[Ed. – Despite Democrats’ dreams, it doesn’t seem likely.]
California wasn’t always a one-party state — as its new Democratic governor, Gavin Newsom, was eager to note in a recent interview. “America in 2019 was California in the 1980s and 1990s,” Mr. Newsom said. “The xenophobia, the nativism, the fear of the other, think back to Pete Wilson and Prop 187” — a 1994 ballot initiative that aimed to combat illegal immigration. “That would make Donald Trump blush.”
Pete Wilson, 85, begs to differ. He was the Golden State’s Republican governor from 1991-99. “There has been this ceaseless fiction perpetrated,” Mr. Wilson tells me, “that I conducted a racist campaign. That is flatly slanderous.”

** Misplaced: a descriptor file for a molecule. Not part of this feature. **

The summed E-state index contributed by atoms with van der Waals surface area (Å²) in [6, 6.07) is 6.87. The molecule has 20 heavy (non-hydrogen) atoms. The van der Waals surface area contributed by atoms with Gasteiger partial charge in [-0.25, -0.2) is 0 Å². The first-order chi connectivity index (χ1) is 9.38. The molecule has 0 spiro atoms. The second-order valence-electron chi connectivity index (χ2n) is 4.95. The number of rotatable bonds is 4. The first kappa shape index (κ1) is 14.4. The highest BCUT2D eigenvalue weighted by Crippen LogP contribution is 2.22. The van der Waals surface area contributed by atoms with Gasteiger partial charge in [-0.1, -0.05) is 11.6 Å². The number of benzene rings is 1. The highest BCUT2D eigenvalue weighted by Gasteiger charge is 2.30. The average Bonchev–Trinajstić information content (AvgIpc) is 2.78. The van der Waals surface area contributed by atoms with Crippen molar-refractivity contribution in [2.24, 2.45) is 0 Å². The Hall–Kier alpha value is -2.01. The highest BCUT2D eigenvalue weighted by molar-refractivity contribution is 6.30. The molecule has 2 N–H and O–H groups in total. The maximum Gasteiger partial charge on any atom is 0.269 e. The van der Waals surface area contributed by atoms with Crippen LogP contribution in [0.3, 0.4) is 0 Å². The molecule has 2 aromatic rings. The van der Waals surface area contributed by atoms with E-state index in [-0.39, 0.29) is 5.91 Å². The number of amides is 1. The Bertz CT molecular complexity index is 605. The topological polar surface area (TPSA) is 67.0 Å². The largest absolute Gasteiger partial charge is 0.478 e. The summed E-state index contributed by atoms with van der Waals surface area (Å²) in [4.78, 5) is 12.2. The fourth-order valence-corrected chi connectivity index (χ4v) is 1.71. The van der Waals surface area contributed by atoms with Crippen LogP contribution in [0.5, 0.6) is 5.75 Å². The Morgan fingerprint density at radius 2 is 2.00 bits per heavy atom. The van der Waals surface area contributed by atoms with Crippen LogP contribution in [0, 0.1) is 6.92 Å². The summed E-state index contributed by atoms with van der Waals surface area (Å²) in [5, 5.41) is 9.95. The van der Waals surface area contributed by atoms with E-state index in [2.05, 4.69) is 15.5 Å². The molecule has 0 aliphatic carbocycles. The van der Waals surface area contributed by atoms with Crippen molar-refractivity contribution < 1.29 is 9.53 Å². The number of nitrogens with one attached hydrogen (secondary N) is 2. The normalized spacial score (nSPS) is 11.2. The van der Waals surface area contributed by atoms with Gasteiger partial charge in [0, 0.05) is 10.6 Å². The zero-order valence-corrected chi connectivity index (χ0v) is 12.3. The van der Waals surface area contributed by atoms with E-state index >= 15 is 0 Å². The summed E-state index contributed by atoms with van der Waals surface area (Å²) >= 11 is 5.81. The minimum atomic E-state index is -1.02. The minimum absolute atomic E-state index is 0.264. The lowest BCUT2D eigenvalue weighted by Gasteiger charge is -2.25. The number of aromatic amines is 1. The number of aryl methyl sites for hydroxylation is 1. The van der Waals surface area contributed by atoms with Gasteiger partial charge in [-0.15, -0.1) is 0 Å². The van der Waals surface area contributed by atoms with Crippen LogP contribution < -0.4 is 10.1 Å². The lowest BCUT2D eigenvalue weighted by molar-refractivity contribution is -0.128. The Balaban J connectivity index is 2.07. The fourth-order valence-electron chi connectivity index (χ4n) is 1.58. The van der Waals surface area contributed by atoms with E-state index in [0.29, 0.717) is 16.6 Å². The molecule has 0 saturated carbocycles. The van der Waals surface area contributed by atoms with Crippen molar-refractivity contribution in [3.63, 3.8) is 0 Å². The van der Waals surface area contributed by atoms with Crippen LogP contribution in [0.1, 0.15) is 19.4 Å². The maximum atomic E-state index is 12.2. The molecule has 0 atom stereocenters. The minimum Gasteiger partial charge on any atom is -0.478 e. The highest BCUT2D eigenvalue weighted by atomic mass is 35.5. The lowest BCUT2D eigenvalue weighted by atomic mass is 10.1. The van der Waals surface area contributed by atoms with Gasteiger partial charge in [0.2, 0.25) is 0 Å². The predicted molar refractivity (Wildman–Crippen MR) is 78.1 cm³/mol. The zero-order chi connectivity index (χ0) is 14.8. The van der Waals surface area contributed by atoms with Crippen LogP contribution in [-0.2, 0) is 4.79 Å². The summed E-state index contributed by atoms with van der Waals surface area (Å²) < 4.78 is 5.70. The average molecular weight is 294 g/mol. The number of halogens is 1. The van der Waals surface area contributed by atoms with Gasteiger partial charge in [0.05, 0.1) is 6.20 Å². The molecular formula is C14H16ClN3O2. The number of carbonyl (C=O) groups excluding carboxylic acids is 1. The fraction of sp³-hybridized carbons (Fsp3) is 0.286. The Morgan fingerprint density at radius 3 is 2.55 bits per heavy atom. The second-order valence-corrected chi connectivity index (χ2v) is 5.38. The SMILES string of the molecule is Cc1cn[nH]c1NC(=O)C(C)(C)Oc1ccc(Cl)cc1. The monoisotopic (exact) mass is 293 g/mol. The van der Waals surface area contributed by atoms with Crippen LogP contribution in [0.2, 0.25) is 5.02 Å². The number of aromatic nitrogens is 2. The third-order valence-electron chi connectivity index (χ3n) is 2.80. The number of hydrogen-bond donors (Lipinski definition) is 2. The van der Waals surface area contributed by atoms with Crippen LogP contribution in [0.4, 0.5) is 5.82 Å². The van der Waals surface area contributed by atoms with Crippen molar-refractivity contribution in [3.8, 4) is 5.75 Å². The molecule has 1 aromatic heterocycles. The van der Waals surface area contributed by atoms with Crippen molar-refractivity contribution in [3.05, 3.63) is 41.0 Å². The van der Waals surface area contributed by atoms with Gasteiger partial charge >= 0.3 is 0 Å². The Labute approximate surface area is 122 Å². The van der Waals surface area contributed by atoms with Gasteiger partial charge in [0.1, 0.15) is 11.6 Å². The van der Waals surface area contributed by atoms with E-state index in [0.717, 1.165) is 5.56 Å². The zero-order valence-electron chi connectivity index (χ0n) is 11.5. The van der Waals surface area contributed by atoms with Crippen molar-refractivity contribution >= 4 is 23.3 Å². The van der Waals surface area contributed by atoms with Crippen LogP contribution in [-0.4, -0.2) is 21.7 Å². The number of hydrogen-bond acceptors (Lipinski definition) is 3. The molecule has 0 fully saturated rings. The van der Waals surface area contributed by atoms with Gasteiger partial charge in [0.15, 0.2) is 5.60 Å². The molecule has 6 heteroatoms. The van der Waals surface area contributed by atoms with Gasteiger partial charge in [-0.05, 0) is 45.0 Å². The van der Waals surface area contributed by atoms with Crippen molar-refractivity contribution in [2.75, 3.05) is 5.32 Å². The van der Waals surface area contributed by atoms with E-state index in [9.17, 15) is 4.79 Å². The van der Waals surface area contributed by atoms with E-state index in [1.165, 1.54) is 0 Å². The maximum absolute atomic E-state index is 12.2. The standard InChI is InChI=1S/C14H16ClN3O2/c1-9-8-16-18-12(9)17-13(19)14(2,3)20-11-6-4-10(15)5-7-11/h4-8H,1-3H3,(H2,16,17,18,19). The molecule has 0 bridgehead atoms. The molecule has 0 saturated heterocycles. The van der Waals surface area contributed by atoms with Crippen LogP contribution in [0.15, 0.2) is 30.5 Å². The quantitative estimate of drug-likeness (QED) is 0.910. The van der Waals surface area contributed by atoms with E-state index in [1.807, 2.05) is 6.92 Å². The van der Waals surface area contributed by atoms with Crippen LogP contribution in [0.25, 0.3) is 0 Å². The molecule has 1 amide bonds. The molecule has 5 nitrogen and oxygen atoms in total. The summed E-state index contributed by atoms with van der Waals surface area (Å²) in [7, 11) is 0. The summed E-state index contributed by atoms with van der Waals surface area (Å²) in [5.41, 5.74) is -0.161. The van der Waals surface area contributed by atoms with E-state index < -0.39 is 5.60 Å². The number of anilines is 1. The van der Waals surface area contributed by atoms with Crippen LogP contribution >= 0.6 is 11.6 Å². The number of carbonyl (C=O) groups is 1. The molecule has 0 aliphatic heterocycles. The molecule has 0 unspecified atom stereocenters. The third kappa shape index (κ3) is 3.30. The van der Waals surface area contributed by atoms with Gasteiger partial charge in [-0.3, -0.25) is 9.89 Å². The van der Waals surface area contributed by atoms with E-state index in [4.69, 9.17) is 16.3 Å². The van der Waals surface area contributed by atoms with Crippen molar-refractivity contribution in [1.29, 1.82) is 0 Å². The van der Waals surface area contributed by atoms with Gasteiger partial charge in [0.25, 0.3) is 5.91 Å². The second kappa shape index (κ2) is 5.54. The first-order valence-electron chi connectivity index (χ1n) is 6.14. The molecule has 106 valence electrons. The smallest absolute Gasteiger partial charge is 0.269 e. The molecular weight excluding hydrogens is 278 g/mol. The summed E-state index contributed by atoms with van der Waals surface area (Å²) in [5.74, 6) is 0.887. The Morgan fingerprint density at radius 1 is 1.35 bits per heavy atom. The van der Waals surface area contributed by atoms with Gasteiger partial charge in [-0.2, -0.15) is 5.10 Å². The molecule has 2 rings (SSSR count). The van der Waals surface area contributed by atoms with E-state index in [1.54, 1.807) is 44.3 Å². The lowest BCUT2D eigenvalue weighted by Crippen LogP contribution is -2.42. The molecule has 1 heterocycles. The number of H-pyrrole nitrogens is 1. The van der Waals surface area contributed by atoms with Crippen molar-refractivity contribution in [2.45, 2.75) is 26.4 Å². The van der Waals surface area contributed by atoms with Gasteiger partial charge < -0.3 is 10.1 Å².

True, during Mr. Wilson’s tenure California’s conservatives waged polarizing battles over immigration and multiculturalism that echo in today’s culture war. And over the long run, they lost — badly. Democrats today control every statewide office, roughly 3 of 4 state legislative seats, and 46 of 53 U.S. House seats. California has long been considered a bellwether, so it’s easy for progressives to look at this history, as Mr. Newsom does, and hope that Donald Trump’s GOP is headed for the same fate as Pete Wilson’s.
Yet Mr. Wilson says such complacency can “backfire on them.”…